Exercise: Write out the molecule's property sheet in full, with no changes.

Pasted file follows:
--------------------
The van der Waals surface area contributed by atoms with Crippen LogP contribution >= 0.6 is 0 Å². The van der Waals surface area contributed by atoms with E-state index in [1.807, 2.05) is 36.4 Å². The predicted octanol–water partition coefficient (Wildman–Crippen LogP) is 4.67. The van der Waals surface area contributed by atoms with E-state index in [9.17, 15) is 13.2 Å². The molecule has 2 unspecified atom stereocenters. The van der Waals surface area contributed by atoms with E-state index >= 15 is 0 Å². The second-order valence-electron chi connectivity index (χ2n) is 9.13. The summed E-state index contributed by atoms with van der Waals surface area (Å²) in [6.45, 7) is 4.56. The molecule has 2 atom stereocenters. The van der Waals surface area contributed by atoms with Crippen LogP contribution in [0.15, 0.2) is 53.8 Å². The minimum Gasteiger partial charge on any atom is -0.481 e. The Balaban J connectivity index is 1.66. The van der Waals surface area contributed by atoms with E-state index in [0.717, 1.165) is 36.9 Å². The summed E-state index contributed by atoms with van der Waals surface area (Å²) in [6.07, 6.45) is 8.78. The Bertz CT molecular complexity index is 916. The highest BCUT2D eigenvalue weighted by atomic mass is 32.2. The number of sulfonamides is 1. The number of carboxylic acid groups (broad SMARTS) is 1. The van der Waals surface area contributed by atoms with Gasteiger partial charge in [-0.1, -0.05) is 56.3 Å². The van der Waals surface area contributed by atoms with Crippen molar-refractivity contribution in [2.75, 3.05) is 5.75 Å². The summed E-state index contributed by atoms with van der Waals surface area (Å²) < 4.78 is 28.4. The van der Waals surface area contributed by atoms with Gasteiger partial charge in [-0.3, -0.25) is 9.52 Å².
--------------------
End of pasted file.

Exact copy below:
The van der Waals surface area contributed by atoms with Crippen LogP contribution >= 0.6 is 0 Å². The van der Waals surface area contributed by atoms with E-state index in [1.807, 2.05) is 36.4 Å². The predicted octanol–water partition coefficient (Wildman–Crippen LogP) is 4.67. The van der Waals surface area contributed by atoms with E-state index in [9.17, 15) is 13.2 Å². The molecule has 2 unspecified atom stereocenters. The van der Waals surface area contributed by atoms with E-state index >= 15 is 0 Å². The second-order valence-electron chi connectivity index (χ2n) is 9.13. The summed E-state index contributed by atoms with van der Waals surface area (Å²) in [6.45, 7) is 4.56. The molecule has 2 atom stereocenters. The van der Waals surface area contributed by atoms with Crippen LogP contribution in [0.15, 0.2) is 53.8 Å². The minimum Gasteiger partial charge on any atom is -0.481 e. The Balaban J connectivity index is 1.66. The van der Waals surface area contributed by atoms with E-state index in [0.717, 1.165) is 36.9 Å². The summed E-state index contributed by atoms with van der Waals surface area (Å²) in [6.07, 6.45) is 8.78. The Bertz CT molecular complexity index is 916. The highest BCUT2D eigenvalue weighted by atomic mass is 32.2. The number of sulfonamides is 1. The number of carboxylic acid groups (broad SMARTS) is 1. The van der Waals surface area contributed by atoms with Gasteiger partial charge in [-0.1, -0.05) is 56.3 Å². The van der Waals surface area contributed by atoms with Crippen molar-refractivity contribution in [2.75, 3.05) is 5.75 Å². The summed E-state index contributed by atoms with van der Waals surface area (Å²) < 4.78 is 28.4. The van der Waals surface area contributed by atoms with Gasteiger partial charge in [-0.3, -0.25) is 9.52 Å².